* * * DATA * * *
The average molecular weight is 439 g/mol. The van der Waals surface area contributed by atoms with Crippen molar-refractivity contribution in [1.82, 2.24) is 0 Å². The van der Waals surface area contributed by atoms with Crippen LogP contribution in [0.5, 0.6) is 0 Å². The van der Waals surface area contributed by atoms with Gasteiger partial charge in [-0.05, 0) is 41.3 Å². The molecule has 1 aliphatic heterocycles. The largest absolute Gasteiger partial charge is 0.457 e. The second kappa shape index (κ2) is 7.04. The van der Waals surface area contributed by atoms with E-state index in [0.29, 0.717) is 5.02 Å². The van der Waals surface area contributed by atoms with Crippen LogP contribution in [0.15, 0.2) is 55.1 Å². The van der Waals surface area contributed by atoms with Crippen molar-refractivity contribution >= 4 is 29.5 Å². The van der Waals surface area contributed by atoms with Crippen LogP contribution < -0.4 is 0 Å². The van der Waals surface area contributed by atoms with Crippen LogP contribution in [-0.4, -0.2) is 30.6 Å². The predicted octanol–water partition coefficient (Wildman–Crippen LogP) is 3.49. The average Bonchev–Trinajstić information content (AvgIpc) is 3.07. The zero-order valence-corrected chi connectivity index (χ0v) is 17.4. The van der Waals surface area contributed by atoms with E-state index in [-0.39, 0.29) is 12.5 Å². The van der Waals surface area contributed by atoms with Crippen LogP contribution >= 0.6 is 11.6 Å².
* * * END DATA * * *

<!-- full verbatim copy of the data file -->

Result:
The average molecular weight is 439 g/mol. The van der Waals surface area contributed by atoms with Crippen molar-refractivity contribution in [1.82, 2.24) is 0 Å². The van der Waals surface area contributed by atoms with Crippen LogP contribution in [0.5, 0.6) is 0 Å². The van der Waals surface area contributed by atoms with Gasteiger partial charge in [-0.05, 0) is 41.3 Å². The molecule has 1 aliphatic heterocycles. The largest absolute Gasteiger partial charge is 0.457 e. The second kappa shape index (κ2) is 7.04. The van der Waals surface area contributed by atoms with E-state index in [0.29, 0.717) is 5.02 Å². The van der Waals surface area contributed by atoms with Crippen LogP contribution in [0.15, 0.2) is 55.1 Å². The van der Waals surface area contributed by atoms with Crippen molar-refractivity contribution >= 4 is 29.5 Å². The van der Waals surface area contributed by atoms with Crippen LogP contribution < -0.4 is 0 Å². The van der Waals surface area contributed by atoms with Crippen LogP contribution in [-0.4, -0.2) is 30.6 Å². The predicted octanol–water partition coefficient (Wildman–Crippen LogP) is 3.49. The average Bonchev–Trinajstić information content (AvgIpc) is 3.07. The zero-order valence-corrected chi connectivity index (χ0v) is 17.4. The van der Waals surface area contributed by atoms with E-state index in [-0.39, 0.29) is 12.5 Å². The van der Waals surface area contributed by atoms with Crippen LogP contribution >= 0.6 is 11.6 Å².